Engaging the customer through Web 2.0: lessons from JetBlue Airways
For about 21 hours from Oct 21 to Oct 22, JetBlue Airways did a fantastic job of what Rohit Bhargava calls “short term blogging“. They set up a Live blog, to coincide with the opening of their new Terminal 5, at New York’s JFK Airport. There were a couple of posts every hour, keeping track of the latest happenings at the new terminal, updating not just customers but also employees. The blog was quite a hit!
Today, the blog still exists as a reminder of how well JetBlue has embraced technology in order to engage its customers – both internal and external. But the airline has a history of tapping on the Web to interact with customers on their own terms.
David Neelman’s flight log
JetBlue was one of the pioneers in the airline industry to add a “personality” to the company – when David Neelman started his personal blog on JetBlue’s website in September 2006 (way before Web 2.0 became the craze it is today). In his first post, David wrote:
I try to fly JetBlue at least once a week, and it’s on these flights that I get to meet so many of our customers, who tell me what they like about our airline and what we can do better….Every week or so, I’ll update this log with information and news that I hope you’ll find interesting or useful…Your ideas keep JetBlue fresh and inviting, so keep ‘em coming. You can send us an email anytime, and we always respond as quickly as possible.
True enough. The blog became an important medium for David to interact directly with the customers and seek their feedback. It probably reached its epitome in February 2007, when he posted an apology on the blog for the massive delays caused due to severe weather in New York. At the end of the day, JetBlue’s efforts resonated well with customers, who lauded the personal touches from an airline. The conclusion: leveraging on blogs to add personality to an airline is a time-tested way to increase traction with customers. Other examples of airlines that run successful blogs include Southwest Airlines and Malaysia Airlines.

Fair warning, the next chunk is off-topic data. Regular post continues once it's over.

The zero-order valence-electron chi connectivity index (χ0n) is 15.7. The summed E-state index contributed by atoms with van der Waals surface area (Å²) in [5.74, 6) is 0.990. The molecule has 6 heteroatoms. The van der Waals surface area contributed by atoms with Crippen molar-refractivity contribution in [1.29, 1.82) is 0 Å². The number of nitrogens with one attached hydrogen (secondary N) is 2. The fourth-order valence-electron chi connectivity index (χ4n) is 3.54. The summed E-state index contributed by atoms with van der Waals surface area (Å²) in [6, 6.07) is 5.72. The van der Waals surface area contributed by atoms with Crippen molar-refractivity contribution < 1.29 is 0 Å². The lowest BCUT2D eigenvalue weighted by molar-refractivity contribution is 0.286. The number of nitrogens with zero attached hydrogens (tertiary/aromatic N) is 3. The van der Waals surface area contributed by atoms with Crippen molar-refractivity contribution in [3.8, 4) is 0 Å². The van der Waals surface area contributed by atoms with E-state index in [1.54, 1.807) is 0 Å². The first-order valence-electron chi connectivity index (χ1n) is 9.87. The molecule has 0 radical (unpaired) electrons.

JetBlue on Flickr, Twitter, eBay…what next?
Blogging is just one of the tools JetBlue has adopted so well. All pictures from the Live blog for T5 were posted on Flickr. Moreover, JetBlue regularly posts pictures from its events, including BBQs and Thanksgiving parties, for all to see. It’s like sharing experiences with your family over holidays! Both customers and employees who were or were not part of the event feel part of the family through such spontaneous sharing.
Already famous for “following” passengers on Twitter and having an exclusive eBay store, JetBlue has been setting standards for interacting with the customer without interrupting them, and in a way they are comfortable with. In tough times like these, it’s important that airlines make the best use of technology available to them to get closer to the customers to retain them. Customer loyalty in tough times pays off many times over in good times.
In my opinion, JetBlue has led the way among domestic US carriers in using technology to improve customer service. Do you think there are other examples of airlines in the US and globally doing a job as good as Jetblue, if not better? Do you think venturing online is too risky? Let’s discuss, in the comments…